I’ve already mentioned that the Curve has a big leg-up over its brethren by having a touchpad instead of the trackball. The aspect where the 8530 really hits it out of the park is with its operating system. The Curve 8530 features BlackBerry OS 5.0, currently the only device on the Sprint lineup to do so.
The 5.0 operating system isn’t revolutionary, but offers nice many little improvements, such as wirelessly syncing of contacts with certain email providers, the ability to flag messages for follow up, better application permission management, and vastly improved ability to manage ringing profile settings.
The processor on the Curve 8530 is less powerful than some of its contemporaries, including the Tour, and sometimes it would hang. For most of what you do most of the time, however, you won’t notice this lack of power. Power users, on the other hand, should consider a more powerful device.
Generally the 8530 is a solid performer, but its call quality is only just average.
There was a little background static at times and the sound itself was somewhat hollow. Not a deal breaker, but you get the distinct sense that you’re using a cell phone when making calls on this device.
This BlackBerry boasts a 3G Sprint antenna, GPS, Bluetooth, and best of all Wi-Fi. The latter of these is not available on the Tour — another point in favor for the Curve.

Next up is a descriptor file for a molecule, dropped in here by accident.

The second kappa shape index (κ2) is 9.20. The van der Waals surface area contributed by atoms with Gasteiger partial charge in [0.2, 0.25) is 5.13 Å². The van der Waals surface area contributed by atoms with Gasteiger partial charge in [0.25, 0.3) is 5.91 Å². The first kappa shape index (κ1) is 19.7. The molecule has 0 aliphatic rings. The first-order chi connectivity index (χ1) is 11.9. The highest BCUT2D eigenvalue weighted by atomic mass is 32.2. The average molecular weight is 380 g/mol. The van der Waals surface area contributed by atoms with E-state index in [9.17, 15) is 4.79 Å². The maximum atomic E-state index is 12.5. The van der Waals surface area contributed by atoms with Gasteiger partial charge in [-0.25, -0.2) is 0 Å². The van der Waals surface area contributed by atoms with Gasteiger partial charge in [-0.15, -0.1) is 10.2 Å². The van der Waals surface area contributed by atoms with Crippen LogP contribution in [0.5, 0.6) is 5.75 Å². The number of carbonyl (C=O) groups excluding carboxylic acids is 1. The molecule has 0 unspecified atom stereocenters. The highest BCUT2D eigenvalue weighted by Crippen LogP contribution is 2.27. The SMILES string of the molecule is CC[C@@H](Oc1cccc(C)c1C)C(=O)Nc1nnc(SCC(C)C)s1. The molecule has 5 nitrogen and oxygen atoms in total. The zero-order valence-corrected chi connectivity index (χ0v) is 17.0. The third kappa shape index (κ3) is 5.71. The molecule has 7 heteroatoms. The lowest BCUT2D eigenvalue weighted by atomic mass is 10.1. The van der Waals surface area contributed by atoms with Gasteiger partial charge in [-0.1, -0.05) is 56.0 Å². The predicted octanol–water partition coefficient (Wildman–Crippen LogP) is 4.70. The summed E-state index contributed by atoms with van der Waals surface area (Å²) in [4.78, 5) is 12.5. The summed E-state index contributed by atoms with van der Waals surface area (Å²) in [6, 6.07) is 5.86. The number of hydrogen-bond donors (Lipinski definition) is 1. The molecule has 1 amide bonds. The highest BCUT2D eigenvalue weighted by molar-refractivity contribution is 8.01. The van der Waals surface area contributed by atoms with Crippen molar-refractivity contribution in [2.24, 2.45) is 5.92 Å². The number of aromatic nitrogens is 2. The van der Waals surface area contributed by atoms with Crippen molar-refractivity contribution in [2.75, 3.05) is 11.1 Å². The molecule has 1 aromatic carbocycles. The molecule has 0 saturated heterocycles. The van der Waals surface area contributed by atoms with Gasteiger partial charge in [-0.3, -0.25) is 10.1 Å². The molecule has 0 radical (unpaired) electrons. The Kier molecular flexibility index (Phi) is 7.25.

Though Sprint’s 3G coverage isn’t as extensive as AT&T or Verizon in my area, wherever I did have coverage there were no hiccups to be found.
Of course, this smartphone includes the now-standard BlackBerry apps: the DataViz DocumentsToGo office suite, Pandora, BlackBerry Maps, and a slew of social networking apps.
Sprint’s version of this BlackBerry also comes preloaded with a host of Sprint-specific apps, including Sprint Navigation, Sprint NASCAR, NFL, TV and music apps. Although these apps sound promising, I had a hard time getting them to perform reliably and sometimes couldn’t get them to launch at all. This may be a downside of offering the same apps across all of its phones.
The built-in camera on new generation Curve doesn’t have a flash, which is a step backward for BlackBerry. Its 2 megapixel camera also lacks auto-focus and has a lower resolution that the cameras found on other models (Bold 9700, Tour, Storm). Given these considerations however the camera still performs quite well.